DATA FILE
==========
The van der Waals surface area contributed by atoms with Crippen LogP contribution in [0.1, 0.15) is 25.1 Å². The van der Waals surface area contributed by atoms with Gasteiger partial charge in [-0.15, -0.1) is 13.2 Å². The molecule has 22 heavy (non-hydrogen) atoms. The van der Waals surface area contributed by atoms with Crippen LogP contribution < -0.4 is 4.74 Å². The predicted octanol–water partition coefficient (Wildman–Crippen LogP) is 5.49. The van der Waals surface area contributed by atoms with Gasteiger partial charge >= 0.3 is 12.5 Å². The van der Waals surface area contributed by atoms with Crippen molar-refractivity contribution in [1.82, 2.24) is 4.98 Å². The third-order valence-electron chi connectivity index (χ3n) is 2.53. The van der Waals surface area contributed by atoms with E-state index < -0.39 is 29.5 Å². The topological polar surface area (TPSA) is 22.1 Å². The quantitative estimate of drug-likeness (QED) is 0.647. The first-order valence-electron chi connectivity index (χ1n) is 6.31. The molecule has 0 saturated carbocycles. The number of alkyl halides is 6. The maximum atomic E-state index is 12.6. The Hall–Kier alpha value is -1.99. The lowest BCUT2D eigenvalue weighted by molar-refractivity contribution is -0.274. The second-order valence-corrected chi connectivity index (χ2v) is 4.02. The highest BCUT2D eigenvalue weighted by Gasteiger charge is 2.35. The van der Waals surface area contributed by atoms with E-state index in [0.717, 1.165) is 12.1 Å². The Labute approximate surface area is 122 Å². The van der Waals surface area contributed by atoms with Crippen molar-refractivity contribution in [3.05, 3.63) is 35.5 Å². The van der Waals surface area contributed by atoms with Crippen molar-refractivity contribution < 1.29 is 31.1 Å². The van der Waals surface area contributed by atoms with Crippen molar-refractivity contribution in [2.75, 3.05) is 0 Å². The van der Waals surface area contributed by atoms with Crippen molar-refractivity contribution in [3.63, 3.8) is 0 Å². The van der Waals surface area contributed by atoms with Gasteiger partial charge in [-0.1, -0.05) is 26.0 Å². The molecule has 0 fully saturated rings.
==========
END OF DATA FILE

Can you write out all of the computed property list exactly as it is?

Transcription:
The van der Waals surface area contributed by atoms with Crippen LogP contribution in [0.1, 0.15) is 25.1 Å². The van der Waals surface area contributed by atoms with Gasteiger partial charge in [-0.15, -0.1) is 13.2 Å². The molecule has 22 heavy (non-hydrogen) atoms. The van der Waals surface area contributed by atoms with Crippen LogP contribution < -0.4 is 4.74 Å². The predicted octanol–water partition coefficient (Wildman–Crippen LogP) is 5.49. The van der Waals surface area contributed by atoms with Gasteiger partial charge >= 0.3 is 12.5 Å². The van der Waals surface area contributed by atoms with Crippen molar-refractivity contribution in [1.82, 2.24) is 4.98 Å². The third-order valence-electron chi connectivity index (χ3n) is 2.53. The van der Waals surface area contributed by atoms with E-state index < -0.39 is 29.5 Å². The topological polar surface area (TPSA) is 22.1 Å². The quantitative estimate of drug-likeness (QED) is 0.647. The first-order valence-electron chi connectivity index (χ1n) is 6.31. The molecule has 0 saturated carbocycles. The number of alkyl halides is 6. The maximum atomic E-state index is 12.6. The Hall–Kier alpha value is -1.99. The lowest BCUT2D eigenvalue weighted by molar-refractivity contribution is -0.274. The second-order valence-corrected chi connectivity index (χ2v) is 4.02. The highest BCUT2D eigenvalue weighted by Gasteiger charge is 2.35. The van der Waals surface area contributed by atoms with E-state index in [0.717, 1.165) is 12.1 Å². The Labute approximate surface area is 122 Å². The van der Waals surface area contributed by atoms with Crippen molar-refractivity contribution in [3.05, 3.63) is 35.5 Å². The van der Waals surface area contributed by atoms with Crippen molar-refractivity contribution < 1.29 is 31.1 Å². The van der Waals surface area contributed by atoms with Crippen molar-refractivity contribution in [2.75, 3.05) is 0 Å². The van der Waals surface area contributed by atoms with Crippen molar-refractivity contribution in [3.63, 3.8) is 0 Å². The van der Waals surface area contributed by atoms with Gasteiger partial charge in [-0.1, -0.05) is 26.0 Å². The molecule has 0 fully saturated rings.